v. “He who became man for our salvation, passed through this state of youth, undefiled, that he might, as it were, reclaim and consecrate it anew to God.” (Horne) We remind ourselves that Jesus answered temptation with the Word of God (Matthew 4:1-10).
2. (10-11) How one takes heed to God’s word.
With my whole heart I have sought You;
Oh, let me not wander from Your commandments!
Your word I have hidden in my heart,
That I might not sin against You.
a. With my whole heart I have sought You: Here the Psalmist both declares his dedication to God, while at the same time recognizing his weakness to maintain such a dedication (Oh, let me not wander from Your commandments!).
i. With my whole heart I have sought You reminds us that Scripture was no mere textbook to the Psalmist; it was how he sought and met with God. “His heart had gone after God himself: he had not only desired to obey his laws, but to commune with his person.” (Spurgeon)
ii. Let me not wander helps us to put in perspective the many claims to purity and devotion in this Psalm (and others). They are understood in the light of dependence upon God, not in the sense of self-righteous pride.
iii. “The path of purity is that of caution conditioned by the Word of God. This caution is further manifested in the distrust of self, and earnest seeking to be kept in the way of God’s commandments.” (Morgan)
iv. “When the soul is thus conscious of ‘following the Lord fully,’ there is a peculiar dread of wandering. In a careless or half-hearted state, wanderings are not watched, so long as they do not lead to any open declension.” (Bridges)
b. Your word I have hidden in my heart: The Psalmist knew the value of taking God’s word and hiding it in the heart. It is hidden in the sense that it is on the inside, where none can see it and it is safe so that none can take it away.
i. We can be assured that before this word was hidden in the heart, it was received in the mind. The Psalmist heard and read the Word of God, and thought about it continually, until it became ingrained in both mind and heart.
ii. “Memorizing is precisely what is called for, since it is only when the Word of God is readily available in our minds that we are able to recall it in moments of need and profit by it.” (Boice)
iii. “If God’s word be only in his Bible, and not also in his heart, he may soon and easily be surprised into his besetting sin.” (Clarke)
c. That I might not sin against You: Here the Psalmist states one benefit from having God’s word hidden in the heart. It is a defense against sin, for all the reasons discussed above and more.
i. “The personal way in which the man of God did this is also noteworthy: ‘With my whole heart have I sought thee.’ Whatever others might choose to do he had already made his choice and placed the Word in his innermost soul as his dearest delight, and however others might transgress, his aim was after holiness: ‘That I might not sin against thee.’” (Spurgeon)
3. (12) A prayer for instruction.
Blessed are You, O Lord!
Teach me Your statutes.
a. Blessed are You, O Lord! The Psalmist seems to interrupt his thoughts on the connection between God’s word and a pure life with this expression of praise. The greatness of these ideas and the reality of them in his life has made such praise necessary.
b. Teach me Your statutes: This is another reflection of the humility of the Psalmist. Though filled with God’s word and a desire for purity, he sensed his constant need for instruction by God. He didn’t simply need to read God’s statutes; he pleaded with God to teach him.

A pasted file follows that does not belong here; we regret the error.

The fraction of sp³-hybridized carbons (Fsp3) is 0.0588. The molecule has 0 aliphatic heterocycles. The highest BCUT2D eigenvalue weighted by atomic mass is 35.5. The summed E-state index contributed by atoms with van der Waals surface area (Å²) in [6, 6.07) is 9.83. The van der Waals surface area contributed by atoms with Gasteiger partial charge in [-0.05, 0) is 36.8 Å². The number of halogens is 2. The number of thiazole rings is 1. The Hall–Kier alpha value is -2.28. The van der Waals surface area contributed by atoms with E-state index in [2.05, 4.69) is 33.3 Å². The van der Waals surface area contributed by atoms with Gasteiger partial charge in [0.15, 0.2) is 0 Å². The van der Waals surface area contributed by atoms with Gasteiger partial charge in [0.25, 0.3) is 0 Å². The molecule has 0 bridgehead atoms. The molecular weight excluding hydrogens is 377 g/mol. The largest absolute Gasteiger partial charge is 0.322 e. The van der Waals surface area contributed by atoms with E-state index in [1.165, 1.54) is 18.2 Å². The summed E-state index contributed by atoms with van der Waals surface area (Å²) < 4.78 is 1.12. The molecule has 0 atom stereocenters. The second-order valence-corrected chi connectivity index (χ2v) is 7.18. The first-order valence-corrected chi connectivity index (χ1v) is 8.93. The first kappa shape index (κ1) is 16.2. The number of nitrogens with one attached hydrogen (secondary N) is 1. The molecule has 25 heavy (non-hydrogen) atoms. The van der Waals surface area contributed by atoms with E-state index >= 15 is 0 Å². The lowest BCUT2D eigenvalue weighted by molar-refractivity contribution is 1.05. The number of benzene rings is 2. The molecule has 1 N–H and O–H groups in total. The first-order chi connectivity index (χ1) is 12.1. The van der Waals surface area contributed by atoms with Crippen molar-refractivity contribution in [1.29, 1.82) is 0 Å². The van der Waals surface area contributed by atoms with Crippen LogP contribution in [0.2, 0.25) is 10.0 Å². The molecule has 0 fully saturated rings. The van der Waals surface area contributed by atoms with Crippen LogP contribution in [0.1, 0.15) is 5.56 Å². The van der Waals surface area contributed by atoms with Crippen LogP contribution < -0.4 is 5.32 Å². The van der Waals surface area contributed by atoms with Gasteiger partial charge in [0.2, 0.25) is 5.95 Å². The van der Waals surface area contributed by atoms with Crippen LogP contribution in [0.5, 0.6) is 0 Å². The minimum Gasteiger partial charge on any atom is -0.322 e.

i. It is saying written in many Bibles: “This book will keep you from sin. Sin will keep you from this book.” The Psalmist understood this principle, and longed for God to be his teacher, and to keep him in God’s great book.
ii. “We need to be disciples or learners— ‘teach me;’ but what an honour to have God himself for a teacher: how bold is David to beg the blessed God to teach him!” (Spurgeon)
4. (13-16) A declaration of commitment.
With my lips I have declared
All the judgments of Your mouth.
I have rejoiced in the way of Your testimonies,
As much as in all riches.
I will meditate on Your precepts,
And contemplate Your ways.
I will delight myself in Your statutes;
I will not forget Your word.
a. With my lips I have declared all the judgments of Your mouth: The Psalmist understood the importance of not only silently reading or hearing the Word of God, but also in saying it. To declare God’s word (all the judgments of Your mouth) with his lips was another part of his relationship with and love for God.
i. We may confidently conclude that there is not enough – never enough – of this among the people of God. God’s people should have His word not only in their minds and hearts, but also upon their lips. Saying it is powerful and must not be neglected.
ii. “When we make the Scriptures the subject of our conversation, we glorify God, we edify our neighbours, and we improve ourselves.” (Horne)
b. I have rejoiced in the way of Your testimonies, as much as in all riches: The Psalmist understood the true value of God’s word; it gave him as much joy as all riches might.
i. It could be fairly asked to every Christian: “For what amount would you deny yourself to ever hear or read God’s word again?” It is to be feared that many, like Esau would sell this birthright treasure for the equivalent of a bowl of stew.
ii. “We may also observe here an evidence of adoption. Obedience is not a burden, but a delight. The servant may perform the statutes of God, but it is only the son who ‘delights in them.’” (Bridges)
c. I will meditate . . . and contemplate . . . I will delight . . . I will not forget Your word: The greatness of God’s word has led the Psalmist to great resolution of life. His life will be filled with God’s word, in his mind (meditate . . . contemplate), in his heart (delight), and in his habits (not forget).